31. Paragraph 7 of the Annex to the amended TRIPS Agreement and paragraph 8 of the 2003 Waiver Decision required the Council to review the functioning of the System annually, with a view to ensuring its effective operation. They also required the Council to report annually on the System's operation to the General Council. In the case of the Waiver Decision, this review was also deemed to fulfil the requirements of Article IX:4 of the WTO Agreement.
32. During the Chair's consultations in September concerning Members' preferences for approaching the annual review, a number of Members had suggested that the discussion focus on concrete problems with the application of the System, rather than an abstract consideration of issues. Some had referred to procedural complexities of the System that needed to be discussed so that the System could ensure access to medicines as intended. Others had cautioned that this agenda item should not be "another COVID-19 item". One concrete proposal that had gathered broad support was the suggestion that the Secretariat give a presentation on how to use the Special Compulsory Licensing System (as opposed to how to accept the Amendment), so as to refresh delegations' memory and provide background to the discussion.
33. The Chair suggested that she would proceed by first informing Members about the status of acceptances of the Protocol Amending the TRIPS Agreement, and then give the floor to the Secretariat to provide a presentation on how to use the Special Compulsory Licensing System to remind everyone about the detail. The floor would then be open to delegations for an exchange of views about the functioning of the System, and finally, the Council would consider its Report to the General Council.
34. The Chair updated Members on the status of acceptances of the TRIPS Protocol. The current period for accepting it ran until 31 December 2021. The amended TRIPS Agreement was thus binding for 131 WTO Members. In other words, 33 Members were yet to accept the Protocol Amending the TRIPS Agreement. She encouraged those Members to complete their domestic procedures as soon as possible.
35. When the TRIPS Amendment had entered into force in January 2017, Members had noted that it would be useful to consider how to make this new procurement tool work effectively in practice. The Chair therefore encouraged Members to engage in a constructive discussion which could also build on earlier reviews. As previous Chairs and she herself had indicated on past occasions, Members might find two documents particularly helpful to facilitate their considerations. The first document was the Council's Annual Review of 2016 (circulated in document IP/C/76); and the second document was the Secretariat's 2016 Report on Technical Cooperation Activities (circulated in document IP/C/W/618). Annex II of that report summarized key issues that delegations might wish to consider to support the practical use of the System.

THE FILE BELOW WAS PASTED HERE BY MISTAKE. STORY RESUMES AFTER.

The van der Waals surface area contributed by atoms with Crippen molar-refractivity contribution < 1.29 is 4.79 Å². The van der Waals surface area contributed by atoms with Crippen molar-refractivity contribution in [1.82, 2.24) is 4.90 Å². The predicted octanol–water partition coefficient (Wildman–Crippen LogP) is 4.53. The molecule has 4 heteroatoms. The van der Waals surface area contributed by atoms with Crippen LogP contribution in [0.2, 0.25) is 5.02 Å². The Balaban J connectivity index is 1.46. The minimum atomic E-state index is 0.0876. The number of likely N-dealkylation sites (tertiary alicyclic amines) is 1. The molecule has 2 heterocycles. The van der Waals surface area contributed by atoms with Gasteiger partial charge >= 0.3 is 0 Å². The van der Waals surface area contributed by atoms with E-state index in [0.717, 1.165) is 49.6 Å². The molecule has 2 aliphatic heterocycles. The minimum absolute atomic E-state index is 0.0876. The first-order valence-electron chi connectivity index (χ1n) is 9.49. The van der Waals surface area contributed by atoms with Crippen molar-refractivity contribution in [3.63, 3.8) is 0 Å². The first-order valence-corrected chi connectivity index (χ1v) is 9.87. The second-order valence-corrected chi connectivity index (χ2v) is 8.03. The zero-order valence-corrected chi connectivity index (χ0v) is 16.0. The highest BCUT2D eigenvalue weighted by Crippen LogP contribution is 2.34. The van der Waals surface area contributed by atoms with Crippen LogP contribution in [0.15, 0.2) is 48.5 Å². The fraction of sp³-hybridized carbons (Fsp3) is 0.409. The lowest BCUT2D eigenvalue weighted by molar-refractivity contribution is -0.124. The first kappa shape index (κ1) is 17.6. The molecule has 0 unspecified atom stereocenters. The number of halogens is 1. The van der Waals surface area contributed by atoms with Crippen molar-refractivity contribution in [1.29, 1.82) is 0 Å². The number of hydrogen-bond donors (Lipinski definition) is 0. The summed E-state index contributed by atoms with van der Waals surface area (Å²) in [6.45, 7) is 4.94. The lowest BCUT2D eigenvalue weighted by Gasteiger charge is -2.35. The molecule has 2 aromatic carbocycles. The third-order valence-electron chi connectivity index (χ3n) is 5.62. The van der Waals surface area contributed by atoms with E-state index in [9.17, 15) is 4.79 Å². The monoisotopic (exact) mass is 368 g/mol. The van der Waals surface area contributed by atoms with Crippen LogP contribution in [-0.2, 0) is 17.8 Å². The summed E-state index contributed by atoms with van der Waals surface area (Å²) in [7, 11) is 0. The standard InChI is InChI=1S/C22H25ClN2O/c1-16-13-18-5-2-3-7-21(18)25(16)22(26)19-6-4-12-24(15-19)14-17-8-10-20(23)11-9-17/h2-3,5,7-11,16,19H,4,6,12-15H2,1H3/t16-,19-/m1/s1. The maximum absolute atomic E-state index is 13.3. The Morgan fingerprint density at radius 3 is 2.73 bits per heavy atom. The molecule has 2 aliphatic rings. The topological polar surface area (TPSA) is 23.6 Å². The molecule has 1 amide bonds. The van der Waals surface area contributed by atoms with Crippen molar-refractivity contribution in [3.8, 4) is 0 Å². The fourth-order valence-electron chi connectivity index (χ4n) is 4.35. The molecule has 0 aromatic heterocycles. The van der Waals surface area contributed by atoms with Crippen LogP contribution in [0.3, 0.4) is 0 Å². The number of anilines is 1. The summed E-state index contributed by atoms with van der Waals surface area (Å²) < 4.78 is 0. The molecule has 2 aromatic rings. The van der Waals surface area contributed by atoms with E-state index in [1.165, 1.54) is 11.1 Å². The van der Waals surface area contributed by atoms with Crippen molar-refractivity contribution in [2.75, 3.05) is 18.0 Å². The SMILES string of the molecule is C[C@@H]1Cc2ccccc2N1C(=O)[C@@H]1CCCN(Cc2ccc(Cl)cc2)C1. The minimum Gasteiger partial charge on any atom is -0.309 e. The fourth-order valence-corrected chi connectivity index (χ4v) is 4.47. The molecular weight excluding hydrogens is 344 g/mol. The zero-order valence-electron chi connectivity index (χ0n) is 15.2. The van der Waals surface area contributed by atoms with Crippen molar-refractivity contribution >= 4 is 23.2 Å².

36. The representatives of the WTO Secretariat, Chad (on behalf of the LDC Group), Ukraine, South Africa, India, China, Tanzania (on behalf of the African Group), Japan, Australia, the United States of America, Canada, Chile, Switzerland and the European Union took the floor.
37. The Council took note of the statements made.
38. The Chair turned to the Council's report to the General Council. A draft report had been prepared by the Secretariat (circulated in document JOB/IP/38). It was modelled on previous years' reports and contained factual information on the implementation and use of the System. Under the section on the Amendment to the TRIPS Agreement, it also included a list of Members who were yet to accept the Protocol Amending the TRIPS Agreement. As with past reports, an extract from the Council's minutes on this agenda item would be attached to the report in Annex 1 and Appendix 1.
39. The Council agreed to adopt the draft report and to attach the record of the discussion to it.
IP/C/M/96, IP/C/M/96/Add.1